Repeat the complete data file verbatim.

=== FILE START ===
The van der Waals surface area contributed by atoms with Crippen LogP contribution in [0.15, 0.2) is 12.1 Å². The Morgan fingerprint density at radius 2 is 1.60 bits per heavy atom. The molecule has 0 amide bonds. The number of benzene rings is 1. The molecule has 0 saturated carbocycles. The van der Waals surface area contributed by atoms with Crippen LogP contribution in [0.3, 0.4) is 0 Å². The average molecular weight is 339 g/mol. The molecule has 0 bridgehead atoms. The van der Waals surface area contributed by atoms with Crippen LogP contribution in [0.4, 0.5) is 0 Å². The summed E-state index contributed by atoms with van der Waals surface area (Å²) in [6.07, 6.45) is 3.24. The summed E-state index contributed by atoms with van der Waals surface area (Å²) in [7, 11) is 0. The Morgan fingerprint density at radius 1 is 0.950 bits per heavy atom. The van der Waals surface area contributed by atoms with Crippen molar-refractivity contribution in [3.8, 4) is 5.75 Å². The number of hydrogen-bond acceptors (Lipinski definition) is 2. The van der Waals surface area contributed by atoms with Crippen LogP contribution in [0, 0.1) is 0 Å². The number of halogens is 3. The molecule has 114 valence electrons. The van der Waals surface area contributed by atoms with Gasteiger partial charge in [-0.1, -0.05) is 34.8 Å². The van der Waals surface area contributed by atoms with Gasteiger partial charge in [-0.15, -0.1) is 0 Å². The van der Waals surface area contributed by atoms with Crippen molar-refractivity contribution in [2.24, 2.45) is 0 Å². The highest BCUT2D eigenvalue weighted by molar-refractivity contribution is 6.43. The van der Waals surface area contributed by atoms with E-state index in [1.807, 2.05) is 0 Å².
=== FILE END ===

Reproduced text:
The van der Waals surface area contributed by atoms with Crippen LogP contribution in [0.15, 0.2) is 12.1 Å². The Morgan fingerprint density at radius 2 is 1.60 bits per heavy atom. The molecule has 0 amide bonds. The number of benzene rings is 1. The molecule has 0 saturated carbocycles. The van der Waals surface area contributed by atoms with Crippen LogP contribution in [0.3, 0.4) is 0 Å². The average molecular weight is 339 g/mol. The molecule has 0 bridgehead atoms. The van der Waals surface area contributed by atoms with Crippen LogP contribution in [0.4, 0.5) is 0 Å². The summed E-state index contributed by atoms with van der Waals surface area (Å²) in [6.07, 6.45) is 3.24. The summed E-state index contributed by atoms with van der Waals surface area (Å²) in [7, 11) is 0. The Morgan fingerprint density at radius 1 is 0.950 bits per heavy atom. The van der Waals surface area contributed by atoms with Crippen molar-refractivity contribution in [3.8, 4) is 5.75 Å². The number of hydrogen-bond acceptors (Lipinski definition) is 2. The van der Waals surface area contributed by atoms with Crippen LogP contribution in [0, 0.1) is 0 Å². The number of halogens is 3. The molecule has 114 valence electrons. The van der Waals surface area contributed by atoms with Gasteiger partial charge in [-0.1, -0.05) is 34.8 Å². The van der Waals surface area contributed by atoms with Gasteiger partial charge in [-0.15, -0.1) is 0 Å². The van der Waals surface area contributed by atoms with Crippen molar-refractivity contribution in [2.24, 2.45) is 0 Å². The highest BCUT2D eigenvalue weighted by molar-refractivity contribution is 6.43. The van der Waals surface area contributed by atoms with E-state index in [1.807, 2.05) is 0 Å².